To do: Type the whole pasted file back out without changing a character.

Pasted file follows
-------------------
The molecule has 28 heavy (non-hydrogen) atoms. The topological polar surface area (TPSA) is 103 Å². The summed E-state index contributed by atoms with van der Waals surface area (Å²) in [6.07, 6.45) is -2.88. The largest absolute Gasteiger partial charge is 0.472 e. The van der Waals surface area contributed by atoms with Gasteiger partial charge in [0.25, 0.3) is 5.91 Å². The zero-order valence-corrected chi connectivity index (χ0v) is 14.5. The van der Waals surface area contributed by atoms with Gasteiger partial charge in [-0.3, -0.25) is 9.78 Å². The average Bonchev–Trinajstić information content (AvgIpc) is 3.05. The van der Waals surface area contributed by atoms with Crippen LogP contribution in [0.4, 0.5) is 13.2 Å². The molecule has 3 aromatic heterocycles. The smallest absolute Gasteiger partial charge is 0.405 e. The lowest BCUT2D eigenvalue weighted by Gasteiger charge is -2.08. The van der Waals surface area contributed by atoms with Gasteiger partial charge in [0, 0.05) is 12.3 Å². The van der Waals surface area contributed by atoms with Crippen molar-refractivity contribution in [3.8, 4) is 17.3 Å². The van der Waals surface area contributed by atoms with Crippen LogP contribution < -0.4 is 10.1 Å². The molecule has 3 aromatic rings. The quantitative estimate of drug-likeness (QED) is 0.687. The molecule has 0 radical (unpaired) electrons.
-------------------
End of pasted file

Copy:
The molecule has 28 heavy (non-hydrogen) atoms. The topological polar surface area (TPSA) is 103 Å². The summed E-state index contributed by atoms with van der Waals surface area (Å²) in [6.07, 6.45) is -2.88. The largest absolute Gasteiger partial charge is 0.472 e. The van der Waals surface area contributed by atoms with Gasteiger partial charge in [0.25, 0.3) is 5.91 Å². The zero-order valence-corrected chi connectivity index (χ0v) is 14.5. The van der Waals surface area contributed by atoms with Gasteiger partial charge in [-0.3, -0.25) is 9.78 Å². The average Bonchev–Trinajstić information content (AvgIpc) is 3.05. The van der Waals surface area contributed by atoms with Crippen LogP contribution in [0.4, 0.5) is 13.2 Å². The molecule has 3 aromatic heterocycles. The smallest absolute Gasteiger partial charge is 0.405 e. The lowest BCUT2D eigenvalue weighted by Gasteiger charge is -2.08. The van der Waals surface area contributed by atoms with Gasteiger partial charge in [0, 0.05) is 12.3 Å². The van der Waals surface area contributed by atoms with Crippen molar-refractivity contribution in [3.8, 4) is 17.3 Å². The van der Waals surface area contributed by atoms with Crippen LogP contribution < -0.4 is 10.1 Å². The molecule has 3 aromatic rings. The quantitative estimate of drug-likeness (QED) is 0.687. The molecule has 0 radical (unpaired) electrons.